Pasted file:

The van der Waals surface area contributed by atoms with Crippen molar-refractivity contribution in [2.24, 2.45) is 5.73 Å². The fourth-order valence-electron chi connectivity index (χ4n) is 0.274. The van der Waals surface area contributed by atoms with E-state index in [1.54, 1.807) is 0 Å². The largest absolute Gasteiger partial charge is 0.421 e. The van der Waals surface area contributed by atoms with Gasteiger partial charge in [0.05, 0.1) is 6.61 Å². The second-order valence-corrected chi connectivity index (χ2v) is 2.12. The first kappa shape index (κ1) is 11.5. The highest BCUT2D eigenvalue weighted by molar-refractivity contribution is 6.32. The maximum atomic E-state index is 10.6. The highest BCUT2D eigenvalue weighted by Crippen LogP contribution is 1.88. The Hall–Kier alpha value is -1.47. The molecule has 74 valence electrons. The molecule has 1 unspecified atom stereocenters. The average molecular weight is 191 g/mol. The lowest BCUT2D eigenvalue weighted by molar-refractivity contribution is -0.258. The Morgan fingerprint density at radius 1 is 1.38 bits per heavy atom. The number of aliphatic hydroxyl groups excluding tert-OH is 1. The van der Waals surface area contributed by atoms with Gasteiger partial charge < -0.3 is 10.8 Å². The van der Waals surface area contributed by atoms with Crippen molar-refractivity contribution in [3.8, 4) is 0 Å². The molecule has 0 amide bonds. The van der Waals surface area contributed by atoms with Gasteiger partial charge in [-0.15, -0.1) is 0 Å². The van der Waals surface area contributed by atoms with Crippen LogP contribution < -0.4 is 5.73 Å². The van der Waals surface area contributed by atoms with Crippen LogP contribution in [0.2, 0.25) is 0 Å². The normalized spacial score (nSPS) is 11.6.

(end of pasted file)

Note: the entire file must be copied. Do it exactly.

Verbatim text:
The van der Waals surface area contributed by atoms with Crippen molar-refractivity contribution in [2.24, 2.45) is 5.73 Å². The fourth-order valence-electron chi connectivity index (χ4n) is 0.274. The van der Waals surface area contributed by atoms with E-state index in [1.54, 1.807) is 0 Å². The largest absolute Gasteiger partial charge is 0.421 e. The van der Waals surface area contributed by atoms with Gasteiger partial charge in [0.05, 0.1) is 6.61 Å². The second-order valence-corrected chi connectivity index (χ2v) is 2.12. The first kappa shape index (κ1) is 11.5. The highest BCUT2D eigenvalue weighted by molar-refractivity contribution is 6.32. The maximum atomic E-state index is 10.6. The highest BCUT2D eigenvalue weighted by Crippen LogP contribution is 1.88. The Hall–Kier alpha value is -1.47. The molecule has 74 valence electrons. The molecule has 1 unspecified atom stereocenters. The average molecular weight is 191 g/mol. The lowest BCUT2D eigenvalue weighted by molar-refractivity contribution is -0.258. The Morgan fingerprint density at radius 1 is 1.38 bits per heavy atom. The number of aliphatic hydroxyl groups excluding tert-OH is 1. The van der Waals surface area contributed by atoms with Gasteiger partial charge < -0.3 is 10.8 Å². The van der Waals surface area contributed by atoms with Crippen molar-refractivity contribution in [3.8, 4) is 0 Å². The molecule has 0 amide bonds. The van der Waals surface area contributed by atoms with Gasteiger partial charge in [-0.15, -0.1) is 0 Å². The van der Waals surface area contributed by atoms with Crippen LogP contribution < -0.4 is 5.73 Å². The van der Waals surface area contributed by atoms with Crippen LogP contribution in [0.2, 0.25) is 0 Å². The normalized spacial score (nSPS) is 11.6.